Denon Volume Question

Discussion in 'Archived Threads 2001-2004' started by wally, May 3, 2002.

  1. wally

    wally Second Unit

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    Well I set up my new Denon 1802 last week-end and I’m ready to give it a real workout this week-end. I want to do it safely though. I upgraded from a many years old Sony that had a red dot on the volume knob. Thus, the concept of XX dB is a little foreign. I always used the “Don’t turn it past 12 o’clock (half way)rule" on the Sony. My Denon runs from –60 dB to +18 dB.

    My question is, how far can I turn this baby up and still feel safe that I won’t burn up my speakers? I’ve got a small Polk 5.1 system rated to 100 watts, the Denon is listed at 80 watts.

    P. S. I’ve got all the speakers at 0 dB in the set-up.

    Thanks in advance!
     
  2. Marc Rochkind

    Marc Rochkind Second Unit

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    If I understand what you mean by setting the speakers to 0db in the setup, it seems that you haven't used a sound-level meter to set up the speakers, but just adjusted the on-screen sliders to 0. If so, the system isn't set up right for surround sound, and that's an important thing to do. There is no way to do it without a sound-level meter, which costs around $30 - $40 at Radio Shack.

    If you really set it up right, all the speakers are playing at about 75db during setup. If your Denon is like my Denon, the main volume control has on effect on the setup.

    Now for your main question. My understanding since my ealiest days of HiFi has been that is isn't sheer power that blows speakers, but distortion. So, the key is not how loud the Denon is playing, but how high it can go and still be putting out a clean signal. (I haven't used the right terminology in this paragraph, but I think I have the basic idea. If not... we'll surely hear about it!)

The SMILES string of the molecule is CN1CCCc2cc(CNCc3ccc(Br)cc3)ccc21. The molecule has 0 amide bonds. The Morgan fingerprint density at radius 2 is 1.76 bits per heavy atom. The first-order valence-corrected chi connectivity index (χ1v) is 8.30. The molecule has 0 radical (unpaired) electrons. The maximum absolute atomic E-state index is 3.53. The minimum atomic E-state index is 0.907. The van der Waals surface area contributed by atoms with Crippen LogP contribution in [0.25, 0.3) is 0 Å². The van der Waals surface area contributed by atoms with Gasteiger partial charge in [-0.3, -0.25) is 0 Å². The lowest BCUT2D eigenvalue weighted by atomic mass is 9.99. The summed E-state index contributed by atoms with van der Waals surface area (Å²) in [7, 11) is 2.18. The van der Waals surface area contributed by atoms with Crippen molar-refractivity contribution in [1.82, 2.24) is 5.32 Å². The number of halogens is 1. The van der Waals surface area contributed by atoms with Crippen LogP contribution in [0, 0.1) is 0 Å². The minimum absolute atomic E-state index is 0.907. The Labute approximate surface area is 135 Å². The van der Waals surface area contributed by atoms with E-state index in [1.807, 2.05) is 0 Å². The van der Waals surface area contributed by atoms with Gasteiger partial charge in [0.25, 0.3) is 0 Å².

Still haven't answered your question... My guess is that anything up to maybe 90db on the sound-level meter would be very safe. Perhaps someone else can come up with something more definitive.

    By the way, the db markings on the main volume dial mean nothing. They're just numbers.
     
  3. Norman L

    Norman L Second Unit

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    Marc, very good

    I will only add that Wally said his speakers are rated at 100w and that the amp is 80w. Speakers will blow when the amps watts drop down below the minium for the speakers lowest rating. This might happen when all channels all running and the source is a strong signal. Polk 5.1- what is their lowest rating. Most speakers today are from 10w to 25w as the low rating.
     
  4. Wayne Ernst

    Wayne Ernst Cinematographer

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  5. Norman L

    Norman L Second Unit

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    I mean:

    1. The source material is strong & loud (opening in Toy Story 2)

    2. The amp drops it's rated power by 50 to 60%, which some amps due, when all channels kick in. If the drop in power distorts the source signal to a speaker.

    3.The min rating of the speaker is higher than the drop in power a speaker could blow.
     
  6. Kevin. W

    Kevin. W Screenwriter

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    If you can get your hands on a sound level meter, use it to calibrate your speakers to 75db. Usually when the volume nob is set to 0db. Once you've done this just listen at a level thats comfortable for you.

    Kevin
     
  7. Jason Bell

    Jason Bell Stunt Coordinator

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    I know it is dependent on room size, speakers, and your prefered listening levels but I find myself hangin around the -8 to -15 on the volume dial for movies 0 is set to reference on my 1802. For Stereo mode music, I usually hang around -10 to -25 depending on the CD. This usually gives me about 75-80 db which is pretty loud. Oh btw I'm using Axiom M22s and they are about 90db sensitivity. Like other people in this thread said you definitely want to get a SPL meter from Radioshack. It made a huge difference in the sound of my system for movies. These were my final numbers after calibrating.
    LF 0
    RF +2
    LS -4
    RS -6
    I dont think I could have come up with those by ear.[​IMG]
     

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